AbstractBackground and Purpose—
Whether changes in leisure-time physical activity (LTPA) over time are associated with lower risk of stroke is not well established. We examined the association between changes in self-reported LTPA 10 years apart, with risk of incident stroke in the CTS (California Teachers Study). We hypothesized that the risk of stroke would be lowest among those who remained active.Methods—
Sixty-one thousand two hundred and fifty-six CTS participants reported LTPA at 2 intensity levels (moderate and strenuous activity) at 2 time points (baseline 1995–96; 10-year follow-up 2005–2006). LTPA at each intensity level was categorized based on American Heart Association (AHA) recommendations (moderate, >150 minutes/week; strenuous, >75 minutes/week). Changes in LTPA were summarized as follows: (1) not meeting recommendations at both time points; (2) meeting recommendations only at follow-up; (3) meeting recommendations only at baseline; and (4) meeting recommendations at both time points. Incident strokes were identified through California state hospitalization records. Using multivariable Cox models, we examined the associations between changes in LTPA with incident stroke.Results—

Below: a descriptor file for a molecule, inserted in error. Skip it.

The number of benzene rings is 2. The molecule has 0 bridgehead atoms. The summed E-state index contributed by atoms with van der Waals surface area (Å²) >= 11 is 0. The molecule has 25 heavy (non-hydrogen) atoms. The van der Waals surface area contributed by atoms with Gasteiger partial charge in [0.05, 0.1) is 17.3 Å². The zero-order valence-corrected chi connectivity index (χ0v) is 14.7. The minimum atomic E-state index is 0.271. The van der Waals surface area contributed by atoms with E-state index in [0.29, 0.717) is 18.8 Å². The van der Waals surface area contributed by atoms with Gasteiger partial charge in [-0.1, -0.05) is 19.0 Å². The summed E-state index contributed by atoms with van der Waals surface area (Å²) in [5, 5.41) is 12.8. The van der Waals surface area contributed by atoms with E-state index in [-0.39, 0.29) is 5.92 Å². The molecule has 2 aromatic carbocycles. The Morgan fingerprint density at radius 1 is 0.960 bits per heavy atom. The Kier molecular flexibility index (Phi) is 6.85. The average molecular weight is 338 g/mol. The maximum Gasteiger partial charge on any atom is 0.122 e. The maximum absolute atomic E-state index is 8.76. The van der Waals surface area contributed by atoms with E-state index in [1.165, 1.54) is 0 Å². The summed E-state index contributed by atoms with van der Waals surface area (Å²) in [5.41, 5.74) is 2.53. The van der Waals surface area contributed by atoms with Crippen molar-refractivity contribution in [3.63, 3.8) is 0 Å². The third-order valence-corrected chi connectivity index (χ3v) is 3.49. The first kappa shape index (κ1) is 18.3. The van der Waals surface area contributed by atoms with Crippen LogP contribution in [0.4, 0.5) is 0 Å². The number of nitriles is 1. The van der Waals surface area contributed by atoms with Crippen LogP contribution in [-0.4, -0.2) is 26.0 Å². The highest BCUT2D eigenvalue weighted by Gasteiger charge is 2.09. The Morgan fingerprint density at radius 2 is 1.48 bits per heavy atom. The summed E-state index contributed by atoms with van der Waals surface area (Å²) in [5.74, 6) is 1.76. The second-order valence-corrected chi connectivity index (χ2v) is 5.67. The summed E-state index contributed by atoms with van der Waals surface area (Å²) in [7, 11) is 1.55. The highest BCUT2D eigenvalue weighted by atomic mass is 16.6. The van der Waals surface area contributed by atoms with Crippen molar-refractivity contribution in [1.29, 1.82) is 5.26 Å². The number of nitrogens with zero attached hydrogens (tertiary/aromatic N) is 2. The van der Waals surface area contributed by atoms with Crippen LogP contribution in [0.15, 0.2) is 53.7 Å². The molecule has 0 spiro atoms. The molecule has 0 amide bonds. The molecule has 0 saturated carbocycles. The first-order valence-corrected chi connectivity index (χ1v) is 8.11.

Nine hundred and eighty-seven women were diagnosed with stroke who completed both questionnaires. Meeting AHA recommendations at both the time points was associated with a lower risk of all stroke (adjusted hazard ratio, 0.84; 95% confidence interval, 0.72–0.98). The protective effects for stroke were driven by meeting AHA recommendations for moderate activity and largely observed for ischemic strokes (adjusted hazard ratio, 0.70; 95% confidence interval, 0.55–0.88).Conclusions—
Meeting AHA recommendations for moderate activity had a protective effect for reducing ischemic stroke risk. Participants who met AHA recommendations at baseline but not at follow-up, however, were not afforded reduced stroke risk.